Imaginations at work

January 4, 2012 | Focus On | Number 1
By Geraldine Balzer-Peters and Gail Schellenberg |
Rosthern Junior College students put their imaginations to work on an international service learning trip in support of a community in Guatemala.

Every September for the last 106 years, students have arrived at the Rosthern (Sask.) Junior College

(RJC) campus to learn, explore their faith, play, live together, and to become friends and community.

It is important to remember the history of this place and the mission of the school: “To nurture the development of every student’s God-given potential in preparation for a life of faith, service and peacemaking.”

Bell Hooks, the noted black feminist, has said, “All that we cannot imagine will never come into being.” Imagination is where everything begins. Someone imagined a Mennonite high school on the Prairies and RJC came into being, and thousands of lives have been changed.

By entrusting our children to the care and nurture of our deans, cooks, support staff and teachers, we have imagined an education that goes beyond the classroom disciplines and the playing fields. We recognize the value of roommates, service learning, and a life of faith and peacemaking. We celebrate those individuals who work at RJC each day to bring these experiences into being. We celebrate with each of the students here who had the courage to leave the familiar behind and imagine something new.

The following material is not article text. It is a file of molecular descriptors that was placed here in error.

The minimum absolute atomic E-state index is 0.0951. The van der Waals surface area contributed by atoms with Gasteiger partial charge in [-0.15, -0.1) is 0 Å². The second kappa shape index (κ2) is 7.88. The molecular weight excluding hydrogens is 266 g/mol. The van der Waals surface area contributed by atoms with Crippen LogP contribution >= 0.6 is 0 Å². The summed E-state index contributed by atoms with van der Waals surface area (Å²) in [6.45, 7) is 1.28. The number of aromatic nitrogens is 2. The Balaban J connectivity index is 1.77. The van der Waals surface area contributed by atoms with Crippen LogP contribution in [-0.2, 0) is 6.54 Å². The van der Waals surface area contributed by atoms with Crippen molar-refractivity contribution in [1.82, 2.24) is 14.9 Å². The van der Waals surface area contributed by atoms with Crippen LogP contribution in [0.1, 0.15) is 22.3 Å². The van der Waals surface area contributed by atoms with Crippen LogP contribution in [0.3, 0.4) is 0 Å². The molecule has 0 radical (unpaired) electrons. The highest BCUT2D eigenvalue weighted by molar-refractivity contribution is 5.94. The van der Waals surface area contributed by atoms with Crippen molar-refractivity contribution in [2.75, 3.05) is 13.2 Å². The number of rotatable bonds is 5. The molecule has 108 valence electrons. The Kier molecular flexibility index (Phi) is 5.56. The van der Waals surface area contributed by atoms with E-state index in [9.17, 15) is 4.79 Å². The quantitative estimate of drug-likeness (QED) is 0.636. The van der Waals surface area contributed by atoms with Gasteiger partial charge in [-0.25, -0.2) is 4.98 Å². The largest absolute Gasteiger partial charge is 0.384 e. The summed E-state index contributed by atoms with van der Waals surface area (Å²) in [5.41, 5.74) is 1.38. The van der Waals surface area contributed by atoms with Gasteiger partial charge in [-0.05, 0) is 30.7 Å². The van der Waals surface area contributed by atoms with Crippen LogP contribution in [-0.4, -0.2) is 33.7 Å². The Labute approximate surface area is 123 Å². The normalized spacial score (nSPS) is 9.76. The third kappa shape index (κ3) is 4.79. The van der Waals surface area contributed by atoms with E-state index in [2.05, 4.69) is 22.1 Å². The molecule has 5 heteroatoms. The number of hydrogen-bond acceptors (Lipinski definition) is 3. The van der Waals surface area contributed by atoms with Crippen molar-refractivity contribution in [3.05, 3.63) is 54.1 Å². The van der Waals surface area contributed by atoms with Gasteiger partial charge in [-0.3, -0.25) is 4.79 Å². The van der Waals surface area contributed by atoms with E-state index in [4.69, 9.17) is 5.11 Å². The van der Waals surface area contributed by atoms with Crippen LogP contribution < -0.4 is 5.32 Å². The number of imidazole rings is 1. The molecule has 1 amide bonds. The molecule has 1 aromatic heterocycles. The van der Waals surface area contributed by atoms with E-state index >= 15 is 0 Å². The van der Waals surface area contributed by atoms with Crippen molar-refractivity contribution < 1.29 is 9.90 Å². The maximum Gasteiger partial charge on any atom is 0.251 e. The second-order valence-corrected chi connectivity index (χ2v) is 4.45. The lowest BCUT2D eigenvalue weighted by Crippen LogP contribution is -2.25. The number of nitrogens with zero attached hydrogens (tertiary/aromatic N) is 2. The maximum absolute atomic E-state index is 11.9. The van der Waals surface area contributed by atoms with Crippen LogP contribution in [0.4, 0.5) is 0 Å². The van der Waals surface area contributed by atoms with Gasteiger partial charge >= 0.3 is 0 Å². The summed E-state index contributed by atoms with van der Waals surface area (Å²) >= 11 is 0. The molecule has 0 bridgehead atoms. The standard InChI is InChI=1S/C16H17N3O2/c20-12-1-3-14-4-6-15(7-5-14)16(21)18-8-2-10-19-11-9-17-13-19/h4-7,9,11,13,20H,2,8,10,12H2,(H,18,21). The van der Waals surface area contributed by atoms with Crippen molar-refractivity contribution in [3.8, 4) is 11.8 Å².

The imagination that Hooks calls us to have is not passive daydreaming. This imagination is a call to action, working towards what we have imagined. This imagination requires us to have faith and hope. The extended classroom of RJC encourages that action, strengthens that faith, nurtures that hope.

However, participation is key. Hooks challenges herself and each of us with these words: “I entered the classroom with the conviction that it was crucial for me and every other student to be an active participant, not a passive consumer . . . education as the practice of freedom . . . education that connects the will to know with the will to become. Learning is a place where paradise can be created.”

It is more than just teaching students to excel academically that makes RJC special. And while RJC does many of the things one expects of a high school—academics, athletics, the arts—we also do more. It is the opportunity above and beyond the regular school day that makes our school community unique. We want to challenge, encourage and equip our students to be the best that God created them to be.

Some of the ways that this happens is through our spiritual class retreats, Spiritual Life Day and Alternative Learning and Service Opportunities (ALSO). Through these programs, students begin to understand the causes of inequity and to become enlightened witnesses, rather than passive observers. They go on to make a difference in their churches, communities and the world.

Geraldine Balzer-Peters is the chair of the Rosthern Junior College board; Gail Schellenberg is the school’s principal.

Rosthern Junior College students put their imaginations to work on an international service learning trip in support of a community in Guatemala.

Every year, Rosthern Junior College staff and students from Saskatchewan partner with Habitat for Humanity to assist in the construction of homes for needy families.

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